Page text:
How to Evaluate Lower-Priced Guaranteed Lifetime Income VAs

Variable annuities with guaranteed lifetime benefits have become increasingly popular among clients planning for retirement income in recent years. However, like any other valuable product, these annuities come with a price tag that may make them impractical or undesirable for clients because of high fees that can easily exceed 3.5% of assets annually.

These clients are not alone: insurance carriers are also feeling the financial strain that comes from offering these costly products. As a result, many companies have begun to offer simplified versions of the traditional variable annuity with a lifetime income guarantee, with reduced fee structures. While clients may be relieved to see these lower sticker prices, it will often be up to the financial advisor to navigate the product features—and possible benefit tradeoffs—in this new sea of lower-cost annuity options.

The Problem with Today’s Variable Annuities

The market turbulence of the past half-decade caused many clients who previously rejected the idea of tying their assets into low-risk annuity products to reevaluate their positions. The popularity of variable annuity products has soared in the intervening years. This has prompted many insurance carriers to develop highly specialized—and equally complicated—variable annuity products geared toward increasing the marketability of these products.

In today’s annuity world, the options are almost limitless: clients can include riders to provide for long-term care, inflation protection, or life insurance-type death benefits, among others. This array of possibilities can make for a market in which many—if not most—clients have a difficult time understanding the benefits they are actually purchasing.

One of the more desirable annuity product features is the guaranteed lifetime income benefit. For many clients, these products represent a tradeoff because they offer relatively low returns in exchange for the promise of a guaranteed income stream for life. Importantly for some, these products allow the client to participate in the stock market without the same level of risk because the lifetime income stream is guaranteed.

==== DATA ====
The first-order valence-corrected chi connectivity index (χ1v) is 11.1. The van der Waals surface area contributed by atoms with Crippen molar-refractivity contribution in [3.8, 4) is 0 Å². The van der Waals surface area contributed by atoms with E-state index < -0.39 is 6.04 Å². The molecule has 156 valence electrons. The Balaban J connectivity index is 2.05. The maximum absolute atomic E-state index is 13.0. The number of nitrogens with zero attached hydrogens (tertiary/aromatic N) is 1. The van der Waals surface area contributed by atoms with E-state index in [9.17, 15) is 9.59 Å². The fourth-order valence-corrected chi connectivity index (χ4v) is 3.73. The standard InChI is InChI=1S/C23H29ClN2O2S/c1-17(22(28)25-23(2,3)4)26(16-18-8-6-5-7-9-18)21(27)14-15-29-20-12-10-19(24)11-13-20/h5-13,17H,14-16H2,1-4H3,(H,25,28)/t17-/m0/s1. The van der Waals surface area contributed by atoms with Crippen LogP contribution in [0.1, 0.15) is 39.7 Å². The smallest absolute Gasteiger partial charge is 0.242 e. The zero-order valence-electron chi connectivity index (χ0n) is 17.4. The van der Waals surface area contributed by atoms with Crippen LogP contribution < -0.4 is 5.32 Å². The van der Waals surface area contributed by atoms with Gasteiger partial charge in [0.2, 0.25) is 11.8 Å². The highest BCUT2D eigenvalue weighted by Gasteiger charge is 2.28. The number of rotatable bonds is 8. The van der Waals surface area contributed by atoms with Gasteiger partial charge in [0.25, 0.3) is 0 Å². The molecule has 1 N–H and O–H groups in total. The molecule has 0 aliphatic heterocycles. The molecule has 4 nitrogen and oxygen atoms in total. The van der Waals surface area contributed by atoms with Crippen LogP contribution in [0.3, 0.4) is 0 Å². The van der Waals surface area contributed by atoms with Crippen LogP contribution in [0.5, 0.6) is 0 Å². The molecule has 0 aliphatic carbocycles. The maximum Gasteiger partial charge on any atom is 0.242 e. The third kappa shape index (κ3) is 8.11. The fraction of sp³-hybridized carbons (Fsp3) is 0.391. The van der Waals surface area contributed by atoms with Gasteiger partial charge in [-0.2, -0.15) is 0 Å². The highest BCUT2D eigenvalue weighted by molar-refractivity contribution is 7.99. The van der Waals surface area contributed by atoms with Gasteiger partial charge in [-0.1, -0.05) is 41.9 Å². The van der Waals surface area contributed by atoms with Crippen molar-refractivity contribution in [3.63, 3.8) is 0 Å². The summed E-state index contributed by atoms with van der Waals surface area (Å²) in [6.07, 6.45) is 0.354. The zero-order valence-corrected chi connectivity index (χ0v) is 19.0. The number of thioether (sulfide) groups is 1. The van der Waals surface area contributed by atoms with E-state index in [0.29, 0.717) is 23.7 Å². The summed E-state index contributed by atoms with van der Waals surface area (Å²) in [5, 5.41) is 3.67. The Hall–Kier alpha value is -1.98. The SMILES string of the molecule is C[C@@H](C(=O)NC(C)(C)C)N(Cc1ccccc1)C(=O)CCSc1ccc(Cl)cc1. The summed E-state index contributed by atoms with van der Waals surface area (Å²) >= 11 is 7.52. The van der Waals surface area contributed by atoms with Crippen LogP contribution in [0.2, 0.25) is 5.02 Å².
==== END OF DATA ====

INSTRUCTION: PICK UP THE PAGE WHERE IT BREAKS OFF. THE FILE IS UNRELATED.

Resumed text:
This guarantee comes with a price tag that can increase the total annual annuity fee by over 1%, however, bringing the total annual fee to around 3.5% of the assets in the client’s account. Since the annual guaranteed returns on a variable annuity are low to begin with (at maybe 5% or 6%), it may be difficult for some clients to justify these fees. Further, even with these fees, today’s low interest rate environment has made it difficult for the insurance company to profit from products offering guaranteed living benefits.

A Cost-Effective Simplification

In response to consumer confusion and reduced profitability, many major insurance carriers have begun to offer simplified versions of the variable annuity with lifetime income guarantee with annual lower fees closer to 2% of account asset value in some cases.

These products continue to guarantee an income payout each year for life, which is all that many clients really want in the first place. The company guarantees that the percentage payout will be based on the value of the assets that the client initially invests in the account, and no less. If the market performs well, the percentage may be based on the higher value of the appreciated assets.

This is where the underlying asset allocation becomes important—some insurance carriers allow the client to invest primarily in stocks (up to 80% in some cases), while others require closer to a 50-50 mix between stocks and bonds. Other carriers limit the client to a choice of several portfolio options—for example, the client must select one of three different portfolios of stocks and bonds chosen and managed by the carrier. While this professional guidance and simplification may be invaluable for some clients, others may prefer to exercise more control over their investment choice.

Some of these products also offer a deferral option that can allow the client to increase the eventual payout rate, meaning that the insurance company guarantees that the value upon which the payout is eventually based will rise by a certain amount in the years that the client waits before beginning the lifetime income stream.

Conclusion

In many cases, the only reason that a client is willing to consider an annuity product is because of one or more of the specific benefit choices that are now available. For many other clients, however, the maze of benefit options—and associated higher fees—deters them from entering the market at all. For these clients, a product with a guaranteed lifetime income stream at lower cost can be a perfect match.

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